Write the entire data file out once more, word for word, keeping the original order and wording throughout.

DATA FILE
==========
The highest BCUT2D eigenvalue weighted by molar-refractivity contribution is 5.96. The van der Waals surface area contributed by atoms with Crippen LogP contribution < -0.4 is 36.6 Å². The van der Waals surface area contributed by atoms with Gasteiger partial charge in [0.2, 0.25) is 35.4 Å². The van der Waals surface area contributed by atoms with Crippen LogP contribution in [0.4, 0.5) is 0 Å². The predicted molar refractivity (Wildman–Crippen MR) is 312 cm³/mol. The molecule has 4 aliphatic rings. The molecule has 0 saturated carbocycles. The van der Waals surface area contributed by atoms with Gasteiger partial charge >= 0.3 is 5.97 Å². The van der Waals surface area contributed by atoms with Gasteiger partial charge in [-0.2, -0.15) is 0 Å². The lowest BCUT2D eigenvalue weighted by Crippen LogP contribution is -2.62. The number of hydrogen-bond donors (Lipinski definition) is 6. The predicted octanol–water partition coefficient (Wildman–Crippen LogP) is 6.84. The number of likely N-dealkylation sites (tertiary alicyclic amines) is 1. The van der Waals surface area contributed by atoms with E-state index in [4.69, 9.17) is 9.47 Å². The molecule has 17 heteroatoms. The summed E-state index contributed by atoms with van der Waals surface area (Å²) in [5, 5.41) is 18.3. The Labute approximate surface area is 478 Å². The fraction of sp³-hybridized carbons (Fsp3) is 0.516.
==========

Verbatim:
The highest BCUT2D eigenvalue weighted by molar-refractivity contribution is 5.96. The van der Waals surface area contributed by atoms with Crippen LogP contribution < -0.4 is 36.6 Å². The van der Waals surface area contributed by atoms with Gasteiger partial charge in [0.2, 0.25) is 35.4 Å². The van der Waals surface area contributed by atoms with Crippen LogP contribution in [0.4, 0.5) is 0 Å². The predicted molar refractivity (Wildman–Crippen MR) is 312 cm³/mol. The molecule has 4 aliphatic rings. The molecule has 0 saturated carbocycles. The van der Waals surface area contributed by atoms with Gasteiger partial charge >= 0.3 is 5.97 Å². The van der Waals surface area contributed by atoms with Gasteiger partial charge in [-0.2, -0.15) is 0 Å². The lowest BCUT2D eigenvalue weighted by Crippen LogP contribution is -2.62. The number of hydrogen-bond donors (Lipinski definition) is 6. The predicted octanol–water partition coefficient (Wildman–Crippen LogP) is 6.84. The number of likely N-dealkylation sites (tertiary alicyclic amines) is 1. The van der Waals surface area contributed by atoms with E-state index in [4.69, 9.17) is 9.47 Å². The molecule has 17 heteroatoms. The summed E-state index contributed by atoms with van der Waals surface area (Å²) in [5, 5.41) is 18.3. The Labute approximate surface area is 478 Å². The fraction of sp³-hybridized carbons (Fsp3) is 0.516.